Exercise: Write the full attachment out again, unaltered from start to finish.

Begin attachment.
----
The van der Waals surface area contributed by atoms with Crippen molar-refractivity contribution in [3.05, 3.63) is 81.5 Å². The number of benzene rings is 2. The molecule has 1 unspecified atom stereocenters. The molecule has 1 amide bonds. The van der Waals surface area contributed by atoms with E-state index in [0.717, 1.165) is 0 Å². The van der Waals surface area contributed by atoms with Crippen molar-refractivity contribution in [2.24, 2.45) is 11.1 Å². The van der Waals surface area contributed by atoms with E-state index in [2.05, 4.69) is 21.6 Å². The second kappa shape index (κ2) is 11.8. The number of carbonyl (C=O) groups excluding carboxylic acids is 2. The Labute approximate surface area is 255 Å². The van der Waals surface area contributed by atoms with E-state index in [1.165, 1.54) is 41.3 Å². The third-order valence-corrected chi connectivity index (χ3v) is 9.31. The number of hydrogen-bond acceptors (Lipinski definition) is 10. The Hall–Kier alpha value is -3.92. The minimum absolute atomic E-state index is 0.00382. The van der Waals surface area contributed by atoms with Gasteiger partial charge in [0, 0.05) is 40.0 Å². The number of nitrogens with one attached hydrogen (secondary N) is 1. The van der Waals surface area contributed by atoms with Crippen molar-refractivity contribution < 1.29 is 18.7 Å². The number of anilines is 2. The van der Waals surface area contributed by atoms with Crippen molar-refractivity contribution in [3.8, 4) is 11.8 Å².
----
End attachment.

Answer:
The van der Waals surface area contributed by atoms with Crippen molar-refractivity contribution in [3.05, 3.63) is 81.5 Å². The number of benzene rings is 2. The molecule has 1 unspecified atom stereocenters. The molecule has 1 amide bonds. The van der Waals surface area contributed by atoms with E-state index in [0.717, 1.165) is 0 Å². The van der Waals surface area contributed by atoms with Crippen molar-refractivity contribution in [2.24, 2.45) is 11.1 Å². The van der Waals surface area contributed by atoms with E-state index in [2.05, 4.69) is 21.6 Å². The second kappa shape index (κ2) is 11.8. The number of carbonyl (C=O) groups excluding carboxylic acids is 2. The Labute approximate surface area is 255 Å². The van der Waals surface area contributed by atoms with E-state index in [1.165, 1.54) is 41.3 Å². The third-order valence-corrected chi connectivity index (χ3v) is 9.31. The number of hydrogen-bond acceptors (Lipinski definition) is 10. The Hall–Kier alpha value is -3.92. The minimum absolute atomic E-state index is 0.00382. The van der Waals surface area contributed by atoms with Gasteiger partial charge in [0, 0.05) is 40.0 Å². The number of nitrogens with one attached hydrogen (secondary N) is 1. The van der Waals surface area contributed by atoms with Crippen molar-refractivity contribution < 1.29 is 18.7 Å². The number of anilines is 2. The van der Waals surface area contributed by atoms with Crippen molar-refractivity contribution in [3.8, 4) is 11.8 Å².